18 Aleksey Morozov (1995)

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Original Pick: Aleksey Morozov

The Penguins did well when they drafted Aleksey Morozov in the 1995 draft. He put up some solid numbers in his last three seasons as a Pens most notably, his 50-point season in the 2003-04 season.

This was not bad for a player drafted late in the first round as the players drafted in the second round didn’t fare much better than Alexei. The problem was that he left to play in Russia after the 2003-04 season. This is a shame as he left right as he was entering his prime. It wouldn’t be crazy to predict that he could put up a 60 to 70-point season in his early 30s. Unfortunately for him, Pittsburgh was going through a rebuild at that time and the team was clearly not winning enough games for his liking.

17 Daniel Briere (1996)

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Original Pick: Craig Hillier

Pittsburgh had high hopes for young goaltender Craig Hillier from the Ottawa 67's. After putting up three straight seasons with 20+ wins in the OHL, the Pens had no problem picking Craig 23rd overall in the 1996 draft.

Everything seemed great at the time but he was never able to live up to expectations, hence his zero career NHL starts. His career didn’t last long and he stopped playing after 2004. A better pick for the Pens that year would have been Daniel Briere, who was drafted right after Hillier. Briere had a great career while achieving a career high 95 points in the 2006-07 season. He would have fit nicely in the Penguins top-nine at the time and we can only speculate how well he would have done wearing the black and gold.

16 Brenden Morrow (1997)

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Original Pick: Robert Dome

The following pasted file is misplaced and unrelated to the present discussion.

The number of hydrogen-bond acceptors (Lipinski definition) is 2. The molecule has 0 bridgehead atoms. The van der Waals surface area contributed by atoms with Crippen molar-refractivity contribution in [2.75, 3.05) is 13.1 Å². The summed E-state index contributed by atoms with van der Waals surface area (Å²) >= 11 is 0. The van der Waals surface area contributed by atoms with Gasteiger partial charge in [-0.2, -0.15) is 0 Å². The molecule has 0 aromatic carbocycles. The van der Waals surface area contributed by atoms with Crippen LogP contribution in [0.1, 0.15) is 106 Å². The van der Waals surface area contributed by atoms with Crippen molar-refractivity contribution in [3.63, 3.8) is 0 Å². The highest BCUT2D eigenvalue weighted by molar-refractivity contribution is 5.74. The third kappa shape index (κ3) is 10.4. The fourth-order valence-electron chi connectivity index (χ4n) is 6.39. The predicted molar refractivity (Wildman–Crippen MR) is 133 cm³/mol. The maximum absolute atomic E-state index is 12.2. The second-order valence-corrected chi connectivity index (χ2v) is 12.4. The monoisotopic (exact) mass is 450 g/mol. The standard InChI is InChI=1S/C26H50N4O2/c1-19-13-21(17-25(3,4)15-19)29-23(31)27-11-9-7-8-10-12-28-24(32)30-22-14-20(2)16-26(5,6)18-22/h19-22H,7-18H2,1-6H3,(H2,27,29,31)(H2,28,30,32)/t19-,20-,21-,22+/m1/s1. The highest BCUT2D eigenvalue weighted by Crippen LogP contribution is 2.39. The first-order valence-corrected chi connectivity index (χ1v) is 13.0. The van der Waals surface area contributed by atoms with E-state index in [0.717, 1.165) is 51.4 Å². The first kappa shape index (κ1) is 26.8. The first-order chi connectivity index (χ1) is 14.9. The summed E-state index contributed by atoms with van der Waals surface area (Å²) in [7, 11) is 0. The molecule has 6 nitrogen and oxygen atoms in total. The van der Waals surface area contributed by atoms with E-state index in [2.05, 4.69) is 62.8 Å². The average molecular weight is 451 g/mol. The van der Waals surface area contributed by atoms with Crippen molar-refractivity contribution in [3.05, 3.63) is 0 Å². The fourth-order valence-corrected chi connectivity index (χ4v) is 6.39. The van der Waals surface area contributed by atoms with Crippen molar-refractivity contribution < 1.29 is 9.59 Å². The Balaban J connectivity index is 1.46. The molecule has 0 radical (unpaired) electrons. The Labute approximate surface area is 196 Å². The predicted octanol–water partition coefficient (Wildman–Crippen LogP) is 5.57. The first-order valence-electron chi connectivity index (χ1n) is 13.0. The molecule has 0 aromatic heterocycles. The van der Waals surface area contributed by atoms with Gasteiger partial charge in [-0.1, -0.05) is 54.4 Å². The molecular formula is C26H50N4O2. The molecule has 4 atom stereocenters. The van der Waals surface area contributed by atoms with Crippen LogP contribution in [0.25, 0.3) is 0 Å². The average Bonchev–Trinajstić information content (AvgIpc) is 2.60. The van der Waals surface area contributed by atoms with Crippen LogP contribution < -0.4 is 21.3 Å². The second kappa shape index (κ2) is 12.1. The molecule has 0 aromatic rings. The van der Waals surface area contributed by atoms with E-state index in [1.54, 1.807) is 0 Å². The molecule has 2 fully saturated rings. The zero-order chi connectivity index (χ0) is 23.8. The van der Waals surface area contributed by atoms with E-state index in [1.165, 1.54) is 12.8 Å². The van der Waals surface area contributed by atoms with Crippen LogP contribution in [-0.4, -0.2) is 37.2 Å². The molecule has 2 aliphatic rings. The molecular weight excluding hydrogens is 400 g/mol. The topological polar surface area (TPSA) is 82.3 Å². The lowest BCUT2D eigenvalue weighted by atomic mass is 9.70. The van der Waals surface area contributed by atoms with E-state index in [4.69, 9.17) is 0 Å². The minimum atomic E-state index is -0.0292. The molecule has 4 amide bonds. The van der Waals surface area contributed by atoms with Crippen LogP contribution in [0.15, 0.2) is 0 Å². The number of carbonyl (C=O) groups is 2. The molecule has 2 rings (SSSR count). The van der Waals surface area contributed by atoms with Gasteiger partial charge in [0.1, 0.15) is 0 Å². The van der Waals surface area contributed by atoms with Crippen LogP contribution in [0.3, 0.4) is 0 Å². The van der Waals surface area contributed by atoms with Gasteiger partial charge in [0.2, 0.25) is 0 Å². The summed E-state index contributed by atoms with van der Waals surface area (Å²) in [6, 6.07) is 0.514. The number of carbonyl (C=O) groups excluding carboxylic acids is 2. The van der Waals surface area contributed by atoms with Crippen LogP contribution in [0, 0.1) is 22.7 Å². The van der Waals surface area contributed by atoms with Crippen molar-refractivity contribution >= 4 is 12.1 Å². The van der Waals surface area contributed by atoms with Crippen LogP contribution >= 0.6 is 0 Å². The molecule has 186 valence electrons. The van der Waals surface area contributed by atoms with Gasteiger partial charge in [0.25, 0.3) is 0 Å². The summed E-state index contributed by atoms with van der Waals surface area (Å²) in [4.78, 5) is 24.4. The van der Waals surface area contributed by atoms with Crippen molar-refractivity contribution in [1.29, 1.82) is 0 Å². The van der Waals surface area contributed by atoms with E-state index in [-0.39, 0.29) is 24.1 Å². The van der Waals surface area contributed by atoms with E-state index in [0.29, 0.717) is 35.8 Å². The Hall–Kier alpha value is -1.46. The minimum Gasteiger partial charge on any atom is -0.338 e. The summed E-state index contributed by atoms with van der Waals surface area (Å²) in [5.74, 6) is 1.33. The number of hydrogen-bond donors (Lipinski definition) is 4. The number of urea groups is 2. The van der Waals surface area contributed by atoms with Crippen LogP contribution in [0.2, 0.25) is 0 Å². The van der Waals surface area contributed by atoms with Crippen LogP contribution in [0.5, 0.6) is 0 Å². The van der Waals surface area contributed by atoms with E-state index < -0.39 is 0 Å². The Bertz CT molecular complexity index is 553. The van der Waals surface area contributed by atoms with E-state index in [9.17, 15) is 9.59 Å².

In 1997, the Penguins had a first round pick around the middle of the pack and with that pick they drafted winger Robert Dome, who showed some nice potential playing for the Pens AHL team, putting up 38 points in 51 games. Unfortunately, this never reflected on his NHL career as he only played a total of 53 games throughout his career, recording 14 points during that span.

A better winger in that draft was Brenden Morrow. He was only drafted a few picks down from Robert and his career speaks for itself. He led the Stars for years and put up two 30 goal seasons. If the Pens had drafted him, they would have had a much more suitable winger for their future top-six, instead of a prospect that was unable to transfer his skills to NHL level.

15 Scott Gomez (1998)

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Original Pick: Milan Kraft

The 1998 draft featured the likes of many future superstars such as Vincent Lecavalier. The Pens used their 23rd pick on Czech forward Milan Kraft. He was not necessarily a bad player. In fact, he put up a 40-point season before he left to play in the Czech league. The problem was simply the fact that he didn’t stick around to hit his prime in the NHL.

Another center who went only 4 picks lower than Kraft was Scott Gomez. Scott won the Calder in his first NHL season, putting up 19 goals and 51 assists for a total of 70 points. The Penguins could have used this rush of offense in their top-six at the time. Gomez could have solidified a top-six that featured Jaromir Jagr, Alexei Kovalev and Robert Lang.